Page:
Yes, Mr. President, "Parasite" Was the Best
Director Bong Joon-ho's film also won Best Director, Best Original Screenplay and Best International Feature Film
Parasite unfolds the textured story of a poor family infiltrating the household of a rich one as unrelated employees. The Kims live in a squalid semi-basement apartment whose dirty windows look out at a urinating man and clouds of pesticide released by a fumigator, while the Parks live in a secluded mansion whose gleaming glass front looks out onto a lush green lawn. The South Korean film leaves the moviegoer craving to see it again in order to make sense of its disturbing truths.
In 2020, it won four Oscars, including the Oscar for Best Picture, the first foreign-language film to do so. U.S. President Donald J. Trump can’t understand South Korea winning. Understandably.
The mother in the movie Kim family, Chung-sook, does an unflattering imitation of North Korean dictator Kim Jong-un for which she receives a compliment from the father, Ki-taek. There are other references to the fearful spectre of North Korea and its nuclear weapons. Trump has attempted to nurture a personal relationship with Chairman Kim as a way to break the stalemate over North Korea’s nuclear program. Last month, he sent birthday wishes to Kim.
Choson Simbo, a Japan-based pro-North Korean daily, lauds Parasite for exposing the deep economic disparities in South Korea, the fourth largest economy in Asia and the 11th in the world. It calls the film “a masterpiece that has artfully and sharply cut through the reality of a handful of loan sharks living well while ruling over an overwhelming majority, who they consider as dogs or pigs, has been recognized as Number 1 in the U.S.- and Caucasian-centric film industry.”
The film does reveal the economic rift in South Korea. The Kims, the parents and two adult children, work a variety of temporary jobs, including folding pizza boxes, which they foil. The father in the Park family owns a technology company. There is one loan shark connection in the film, which is nightmarish. To write more would spoil one of the many surprises in Parasite.
Director Bong Joon-ho’s film has twists and turns, some of which raise questions that crawl under the skin of the audience. The characters and the story are complex. The son of the Kim family, Ki-woo, gets a job as an English tutor for the Park’s daughter. He ingratiates himself with Mrs. Park and recommends an artist as a tutor for her young son, whose laughably untalented work hangs on their walls. He lies about the identity of the artist who is his sister. In other underhanded ways, the Kims’ father becomes the Park’s chauffeur, and the Kims’ mother becomes the Park’s housekeeper.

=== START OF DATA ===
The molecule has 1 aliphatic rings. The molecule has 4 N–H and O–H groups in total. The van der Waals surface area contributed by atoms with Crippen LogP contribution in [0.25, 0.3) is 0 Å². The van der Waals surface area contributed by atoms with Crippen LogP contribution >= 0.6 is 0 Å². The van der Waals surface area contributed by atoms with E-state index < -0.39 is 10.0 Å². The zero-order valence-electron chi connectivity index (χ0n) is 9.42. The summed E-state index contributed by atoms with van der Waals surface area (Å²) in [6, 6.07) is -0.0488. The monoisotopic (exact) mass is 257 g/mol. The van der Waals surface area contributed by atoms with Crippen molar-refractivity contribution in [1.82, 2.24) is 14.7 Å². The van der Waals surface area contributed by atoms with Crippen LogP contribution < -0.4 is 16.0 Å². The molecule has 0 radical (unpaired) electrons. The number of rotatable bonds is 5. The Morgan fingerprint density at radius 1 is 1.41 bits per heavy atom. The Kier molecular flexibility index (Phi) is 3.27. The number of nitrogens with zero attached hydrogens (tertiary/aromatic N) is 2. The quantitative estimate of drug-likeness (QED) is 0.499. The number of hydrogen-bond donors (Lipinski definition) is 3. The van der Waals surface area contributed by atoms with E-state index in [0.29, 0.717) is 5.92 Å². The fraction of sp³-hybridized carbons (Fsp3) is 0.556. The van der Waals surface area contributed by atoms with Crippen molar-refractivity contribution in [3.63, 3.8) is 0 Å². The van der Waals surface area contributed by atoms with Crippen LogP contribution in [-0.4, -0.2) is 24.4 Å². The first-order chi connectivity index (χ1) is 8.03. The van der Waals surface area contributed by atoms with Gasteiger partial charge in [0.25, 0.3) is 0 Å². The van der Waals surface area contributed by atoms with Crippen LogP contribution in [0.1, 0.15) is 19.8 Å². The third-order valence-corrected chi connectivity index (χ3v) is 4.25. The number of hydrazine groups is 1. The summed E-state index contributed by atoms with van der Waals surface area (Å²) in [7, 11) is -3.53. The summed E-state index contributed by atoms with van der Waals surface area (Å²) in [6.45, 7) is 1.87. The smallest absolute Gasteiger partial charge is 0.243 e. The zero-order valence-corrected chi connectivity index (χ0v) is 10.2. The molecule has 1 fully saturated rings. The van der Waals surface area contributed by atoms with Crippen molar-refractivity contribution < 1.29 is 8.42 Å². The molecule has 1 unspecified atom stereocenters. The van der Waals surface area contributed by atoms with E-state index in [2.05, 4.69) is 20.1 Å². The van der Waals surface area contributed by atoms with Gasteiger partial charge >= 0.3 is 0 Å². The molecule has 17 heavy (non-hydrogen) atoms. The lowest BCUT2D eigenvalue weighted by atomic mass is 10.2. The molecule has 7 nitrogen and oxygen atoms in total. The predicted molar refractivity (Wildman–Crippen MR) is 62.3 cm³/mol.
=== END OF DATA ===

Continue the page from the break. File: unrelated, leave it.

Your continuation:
Then, the story begins.
Bong, the director, creates a strong sense of place through sound and sight. Hard driving rain, for example, hypnotizes and glues the viewer to the screen. Also, there is an overhead shot of the Kims’ neighborhood that nods to a shot of the back of the apartment building in Alfred Hitchcock’s Rear Window.
Bong paid homage to Martin Scorsese when he accepted the Oscar in the Best Picture category in which Scorsese had been nominated for The Irishman. He said that Scorsese was taught in school. Bong learned well. The menace that Scorsese weaved in Taxi Driver was similar to that in Parasite.
The Kims want to move up out of the semi-basement, but they are stuck in the mire, Bong said in a National Public Radio article in November 2019.
“These semi-basement homes are only half-underground,” he said. “That’s very similar to the psychology of our protagonists. We became a wealthy country very fast. And people who weren’t able to board that fast train to wealth, they feel lost. And they feel a sense of inferiority.
“The economy is not just about numbers. It also carries a lot of emotion as well.”
Trump asked a rally crowd whether Parasite was good. He said:
“I thought it was best foreign film, best foreign movie. No, it was the best.”
Yes, Mr. President, it was the best.